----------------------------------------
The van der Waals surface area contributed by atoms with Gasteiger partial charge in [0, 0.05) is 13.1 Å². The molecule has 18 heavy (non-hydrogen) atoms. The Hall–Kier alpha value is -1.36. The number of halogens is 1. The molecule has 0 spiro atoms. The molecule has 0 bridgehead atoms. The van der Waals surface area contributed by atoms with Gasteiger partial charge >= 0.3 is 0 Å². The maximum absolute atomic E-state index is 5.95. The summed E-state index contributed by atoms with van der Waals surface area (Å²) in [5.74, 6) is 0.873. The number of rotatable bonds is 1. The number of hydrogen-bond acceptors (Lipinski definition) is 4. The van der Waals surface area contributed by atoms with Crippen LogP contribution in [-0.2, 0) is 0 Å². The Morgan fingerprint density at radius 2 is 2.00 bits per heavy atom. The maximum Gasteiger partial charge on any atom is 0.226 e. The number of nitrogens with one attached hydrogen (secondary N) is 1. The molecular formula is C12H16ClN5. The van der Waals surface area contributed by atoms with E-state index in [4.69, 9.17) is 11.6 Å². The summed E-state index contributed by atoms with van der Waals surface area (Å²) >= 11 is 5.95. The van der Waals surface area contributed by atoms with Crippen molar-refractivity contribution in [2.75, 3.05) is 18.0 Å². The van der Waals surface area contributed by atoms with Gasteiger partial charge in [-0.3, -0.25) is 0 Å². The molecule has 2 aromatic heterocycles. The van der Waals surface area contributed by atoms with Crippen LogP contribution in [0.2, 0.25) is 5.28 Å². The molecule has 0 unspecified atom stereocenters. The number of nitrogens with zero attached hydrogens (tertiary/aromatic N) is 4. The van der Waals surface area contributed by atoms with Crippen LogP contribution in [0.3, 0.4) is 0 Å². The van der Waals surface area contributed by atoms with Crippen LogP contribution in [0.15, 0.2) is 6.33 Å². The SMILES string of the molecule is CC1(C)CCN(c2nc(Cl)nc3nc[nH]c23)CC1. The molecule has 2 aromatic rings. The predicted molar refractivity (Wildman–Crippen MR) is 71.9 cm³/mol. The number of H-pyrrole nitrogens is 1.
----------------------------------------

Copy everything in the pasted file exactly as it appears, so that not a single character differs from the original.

The van der Waals surface area contributed by atoms with Gasteiger partial charge in [0, 0.05) is 13.1 Å². The molecule has 18 heavy (non-hydrogen) atoms. The Hall–Kier alpha value is -1.36. The number of halogens is 1. The molecule has 0 spiro atoms. The molecule has 0 bridgehead atoms. The van der Waals surface area contributed by atoms with Gasteiger partial charge >= 0.3 is 0 Å². The maximum absolute atomic E-state index is 5.95. The summed E-state index contributed by atoms with van der Waals surface area (Å²) in [5.74, 6) is 0.873. The number of rotatable bonds is 1. The number of hydrogen-bond acceptors (Lipinski definition) is 4. The van der Waals surface area contributed by atoms with Crippen LogP contribution in [-0.2, 0) is 0 Å². The Morgan fingerprint density at radius 2 is 2.00 bits per heavy atom. The maximum Gasteiger partial charge on any atom is 0.226 e. The number of nitrogens with one attached hydrogen (secondary N) is 1. The molecular formula is C12H16ClN5. The van der Waals surface area contributed by atoms with E-state index in [4.69, 9.17) is 11.6 Å². The summed E-state index contributed by atoms with van der Waals surface area (Å²) >= 11 is 5.95. The van der Waals surface area contributed by atoms with Crippen molar-refractivity contribution in [2.75, 3.05) is 18.0 Å². The van der Waals surface area contributed by atoms with Gasteiger partial charge in [-0.3, -0.25) is 0 Å². The molecule has 2 aromatic heterocycles. The van der Waals surface area contributed by atoms with Crippen LogP contribution in [0.2, 0.25) is 5.28 Å². The molecule has 0 unspecified atom stereocenters. The number of nitrogens with zero attached hydrogens (tertiary/aromatic N) is 4. The van der Waals surface area contributed by atoms with Crippen LogP contribution in [0.3, 0.4) is 0 Å². The van der Waals surface area contributed by atoms with Crippen LogP contribution in [0.15, 0.2) is 6.33 Å². The SMILES string of the molecule is CC1(C)CCN(c2nc(Cl)nc3nc[nH]c23)CC1. The molecule has 2 aromatic rings. The predicted molar refractivity (Wildman–Crippen MR) is 71.9 cm³/mol. The number of H-pyrrole nitrogens is 1.